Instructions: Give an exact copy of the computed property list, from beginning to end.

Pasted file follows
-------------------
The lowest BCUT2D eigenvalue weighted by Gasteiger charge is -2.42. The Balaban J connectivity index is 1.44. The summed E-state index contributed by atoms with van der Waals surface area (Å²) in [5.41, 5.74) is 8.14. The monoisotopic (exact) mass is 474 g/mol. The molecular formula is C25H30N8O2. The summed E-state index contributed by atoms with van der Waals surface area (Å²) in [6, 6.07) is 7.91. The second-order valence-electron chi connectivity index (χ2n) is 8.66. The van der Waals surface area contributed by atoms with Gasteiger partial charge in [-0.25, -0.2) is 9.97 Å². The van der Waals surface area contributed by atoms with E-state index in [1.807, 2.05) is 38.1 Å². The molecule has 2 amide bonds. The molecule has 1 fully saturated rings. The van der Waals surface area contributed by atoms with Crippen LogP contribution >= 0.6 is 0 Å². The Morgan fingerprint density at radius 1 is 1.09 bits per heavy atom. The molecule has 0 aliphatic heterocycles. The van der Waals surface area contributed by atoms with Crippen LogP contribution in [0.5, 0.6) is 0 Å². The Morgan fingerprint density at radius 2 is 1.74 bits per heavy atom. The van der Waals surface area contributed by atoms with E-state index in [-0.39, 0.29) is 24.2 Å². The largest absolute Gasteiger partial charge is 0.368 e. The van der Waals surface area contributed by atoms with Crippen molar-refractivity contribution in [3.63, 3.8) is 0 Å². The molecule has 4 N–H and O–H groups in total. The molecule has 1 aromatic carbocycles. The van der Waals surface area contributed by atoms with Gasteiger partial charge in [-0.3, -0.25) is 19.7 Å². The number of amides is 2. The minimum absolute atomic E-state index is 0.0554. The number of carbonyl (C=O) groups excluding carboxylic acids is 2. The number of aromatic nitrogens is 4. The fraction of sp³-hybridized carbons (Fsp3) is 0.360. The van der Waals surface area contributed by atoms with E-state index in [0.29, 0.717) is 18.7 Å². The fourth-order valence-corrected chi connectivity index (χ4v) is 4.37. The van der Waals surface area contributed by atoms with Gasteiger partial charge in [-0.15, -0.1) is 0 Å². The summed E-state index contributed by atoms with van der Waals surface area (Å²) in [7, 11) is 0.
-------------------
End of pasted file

The lowest BCUT2D eigenvalue weighted by Gasteiger charge is -2.42. The Balaban J connectivity index is 1.44. The summed E-state index contributed by atoms with van der Waals surface area (Å²) in [5.41, 5.74) is 8.14. The monoisotopic (exact) mass is 474 g/mol. The molecular formula is C25H30N8O2. The summed E-state index contributed by atoms with van der Waals surface area (Å²) in [6, 6.07) is 7.91. The second-order valence-electron chi connectivity index (χ2n) is 8.66. The van der Waals surface area contributed by atoms with Gasteiger partial charge in [-0.25, -0.2) is 9.97 Å². The van der Waals surface area contributed by atoms with E-state index in [1.807, 2.05) is 38.1 Å². The molecule has 2 amide bonds. The molecule has 1 fully saturated rings. The van der Waals surface area contributed by atoms with Crippen LogP contribution >= 0.6 is 0 Å². The Morgan fingerprint density at radius 1 is 1.09 bits per heavy atom. The molecule has 0 aliphatic heterocycles. The van der Waals surface area contributed by atoms with Crippen LogP contribution in [0.5, 0.6) is 0 Å². The Morgan fingerprint density at radius 2 is 1.74 bits per heavy atom. The van der Waals surface area contributed by atoms with E-state index in [-0.39, 0.29) is 24.2 Å². The largest absolute Gasteiger partial charge is 0.368 e. The van der Waals surface area contributed by atoms with Crippen molar-refractivity contribution in [3.63, 3.8) is 0 Å². The molecule has 4 N–H and O–H groups in total. The molecule has 1 aromatic carbocycles. The van der Waals surface area contributed by atoms with Gasteiger partial charge in [-0.3, -0.25) is 19.7 Å². The number of amides is 2. The minimum absolute atomic E-state index is 0.0554. The number of carbonyl (C=O) groups excluding carboxylic acids is 2. The number of aromatic nitrogens is 4. The fraction of sp³-hybridized carbons (Fsp3) is 0.360. The van der Waals surface area contributed by atoms with E-state index in [0.29, 0.717) is 18.7 Å². The fourth-order valence-corrected chi connectivity index (χ4v) is 4.37. The van der Waals surface area contributed by atoms with Gasteiger partial charge in [-0.15, -0.1) is 0 Å². The summed E-state index contributed by atoms with van der Waals surface area (Å²) in [7, 11) is 0.